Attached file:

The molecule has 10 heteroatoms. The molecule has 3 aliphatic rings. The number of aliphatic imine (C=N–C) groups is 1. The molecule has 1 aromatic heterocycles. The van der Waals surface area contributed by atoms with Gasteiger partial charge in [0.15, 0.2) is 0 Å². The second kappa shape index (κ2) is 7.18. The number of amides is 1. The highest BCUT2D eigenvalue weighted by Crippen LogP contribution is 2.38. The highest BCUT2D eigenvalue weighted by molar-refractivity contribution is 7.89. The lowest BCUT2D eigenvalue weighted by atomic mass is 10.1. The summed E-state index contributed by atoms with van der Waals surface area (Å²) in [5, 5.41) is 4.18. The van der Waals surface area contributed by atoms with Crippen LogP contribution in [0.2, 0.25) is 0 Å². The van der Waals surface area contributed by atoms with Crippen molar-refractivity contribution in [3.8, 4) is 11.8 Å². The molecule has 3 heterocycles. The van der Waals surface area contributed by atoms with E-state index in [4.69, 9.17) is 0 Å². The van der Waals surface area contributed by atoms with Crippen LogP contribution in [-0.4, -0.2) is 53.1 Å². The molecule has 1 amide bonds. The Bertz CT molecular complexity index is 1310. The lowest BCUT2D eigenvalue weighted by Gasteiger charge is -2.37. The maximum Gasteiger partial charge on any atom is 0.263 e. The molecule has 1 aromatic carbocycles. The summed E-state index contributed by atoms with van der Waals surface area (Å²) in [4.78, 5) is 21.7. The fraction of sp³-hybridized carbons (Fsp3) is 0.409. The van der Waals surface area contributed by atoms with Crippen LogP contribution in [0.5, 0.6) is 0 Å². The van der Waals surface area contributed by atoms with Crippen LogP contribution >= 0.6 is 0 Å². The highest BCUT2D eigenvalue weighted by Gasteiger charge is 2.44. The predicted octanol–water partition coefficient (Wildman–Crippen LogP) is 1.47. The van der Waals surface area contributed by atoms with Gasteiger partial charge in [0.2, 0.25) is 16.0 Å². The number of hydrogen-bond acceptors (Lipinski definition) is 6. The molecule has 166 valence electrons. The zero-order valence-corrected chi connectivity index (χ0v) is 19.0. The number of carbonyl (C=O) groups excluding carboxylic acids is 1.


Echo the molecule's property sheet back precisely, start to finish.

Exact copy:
The molecule has 10 heteroatoms. The molecule has 3 aliphatic rings. The number of aliphatic imine (C=N–C) groups is 1. The molecule has 1 aromatic heterocycles. The van der Waals surface area contributed by atoms with Gasteiger partial charge in [0.15, 0.2) is 0 Å². The second kappa shape index (κ2) is 7.18. The number of amides is 1. The highest BCUT2D eigenvalue weighted by Crippen LogP contribution is 2.38. The highest BCUT2D eigenvalue weighted by molar-refractivity contribution is 7.89. The lowest BCUT2D eigenvalue weighted by atomic mass is 10.1. The summed E-state index contributed by atoms with van der Waals surface area (Å²) in [5, 5.41) is 4.18. The van der Waals surface area contributed by atoms with Crippen LogP contribution in [0.2, 0.25) is 0 Å². The van der Waals surface area contributed by atoms with Crippen molar-refractivity contribution in [3.8, 4) is 11.8 Å². The molecule has 3 heterocycles. The van der Waals surface area contributed by atoms with E-state index in [4.69, 9.17) is 0 Å². The van der Waals surface area contributed by atoms with Crippen LogP contribution in [-0.4, -0.2) is 53.1 Å². The molecule has 1 amide bonds. The Bertz CT molecular complexity index is 1310. The lowest BCUT2D eigenvalue weighted by Gasteiger charge is -2.37. The maximum Gasteiger partial charge on any atom is 0.263 e. The molecule has 1 aromatic carbocycles. The summed E-state index contributed by atoms with van der Waals surface area (Å²) in [4.78, 5) is 21.7. The fraction of sp³-hybridized carbons (Fsp3) is 0.409. The van der Waals surface area contributed by atoms with Crippen LogP contribution in [0.5, 0.6) is 0 Å². The van der Waals surface area contributed by atoms with Crippen LogP contribution >= 0.6 is 0 Å². The highest BCUT2D eigenvalue weighted by Gasteiger charge is 2.44. The predicted octanol–water partition coefficient (Wildman–Crippen LogP) is 1.47. The van der Waals surface area contributed by atoms with Gasteiger partial charge in [0.2, 0.25) is 16.0 Å². The number of hydrogen-bond acceptors (Lipinski definition) is 6. The molecule has 166 valence electrons. The zero-order valence-corrected chi connectivity index (χ0v) is 19.0. The number of carbonyl (C=O) groups excluding carboxylic acids is 1.